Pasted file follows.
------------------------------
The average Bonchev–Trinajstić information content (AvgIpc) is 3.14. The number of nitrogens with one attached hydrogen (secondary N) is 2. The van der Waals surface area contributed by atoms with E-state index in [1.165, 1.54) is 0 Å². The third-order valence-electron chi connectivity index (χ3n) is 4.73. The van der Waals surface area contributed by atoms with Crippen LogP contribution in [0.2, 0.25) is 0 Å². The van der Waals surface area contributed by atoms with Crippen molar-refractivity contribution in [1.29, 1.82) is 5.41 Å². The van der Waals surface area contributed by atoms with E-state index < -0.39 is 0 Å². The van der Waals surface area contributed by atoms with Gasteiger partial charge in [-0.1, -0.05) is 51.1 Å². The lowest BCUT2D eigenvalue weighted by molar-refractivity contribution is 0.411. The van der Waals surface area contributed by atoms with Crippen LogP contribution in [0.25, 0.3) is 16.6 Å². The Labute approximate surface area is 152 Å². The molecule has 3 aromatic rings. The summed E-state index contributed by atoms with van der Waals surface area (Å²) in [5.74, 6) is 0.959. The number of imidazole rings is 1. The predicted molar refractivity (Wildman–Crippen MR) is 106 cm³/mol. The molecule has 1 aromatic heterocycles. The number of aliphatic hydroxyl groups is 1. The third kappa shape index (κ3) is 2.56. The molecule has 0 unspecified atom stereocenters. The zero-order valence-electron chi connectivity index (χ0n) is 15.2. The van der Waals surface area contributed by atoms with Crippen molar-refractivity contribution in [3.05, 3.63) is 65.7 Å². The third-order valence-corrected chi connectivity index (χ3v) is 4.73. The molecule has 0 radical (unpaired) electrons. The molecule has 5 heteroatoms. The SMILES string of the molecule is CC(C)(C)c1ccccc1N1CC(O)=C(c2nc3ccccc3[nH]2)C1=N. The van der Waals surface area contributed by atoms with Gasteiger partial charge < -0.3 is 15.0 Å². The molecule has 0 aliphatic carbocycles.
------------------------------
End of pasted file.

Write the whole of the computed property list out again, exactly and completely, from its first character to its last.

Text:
The average Bonchev–Trinajstić information content (AvgIpc) is 3.14. The number of nitrogens with one attached hydrogen (secondary N) is 2. The van der Waals surface area contributed by atoms with E-state index in [1.165, 1.54) is 0 Å². The third-order valence-electron chi connectivity index (χ3n) is 4.73. The van der Waals surface area contributed by atoms with Crippen LogP contribution in [0.2, 0.25) is 0 Å². The van der Waals surface area contributed by atoms with Crippen molar-refractivity contribution in [1.29, 1.82) is 5.41 Å². The van der Waals surface area contributed by atoms with E-state index < -0.39 is 0 Å². The van der Waals surface area contributed by atoms with Gasteiger partial charge in [-0.1, -0.05) is 51.1 Å². The lowest BCUT2D eigenvalue weighted by molar-refractivity contribution is 0.411. The van der Waals surface area contributed by atoms with Crippen LogP contribution in [0.25, 0.3) is 16.6 Å². The Labute approximate surface area is 152 Å². The molecule has 3 aromatic rings. The summed E-state index contributed by atoms with van der Waals surface area (Å²) in [5.74, 6) is 0.959. The number of imidazole rings is 1. The predicted molar refractivity (Wildman–Crippen MR) is 106 cm³/mol. The molecule has 1 aromatic heterocycles. The number of aliphatic hydroxyl groups is 1. The third kappa shape index (κ3) is 2.56. The molecule has 0 unspecified atom stereocenters. The zero-order valence-electron chi connectivity index (χ0n) is 15.2. The van der Waals surface area contributed by atoms with Crippen molar-refractivity contribution in [3.05, 3.63) is 65.7 Å². The third-order valence-corrected chi connectivity index (χ3v) is 4.73. The molecule has 0 radical (unpaired) electrons. The molecule has 5 heteroatoms. The SMILES string of the molecule is CC(C)(C)c1ccccc1N1CC(O)=C(c2nc3ccccc3[nH]2)C1=N. The van der Waals surface area contributed by atoms with Gasteiger partial charge < -0.3 is 15.0 Å². The molecule has 0 aliphatic carbocycles.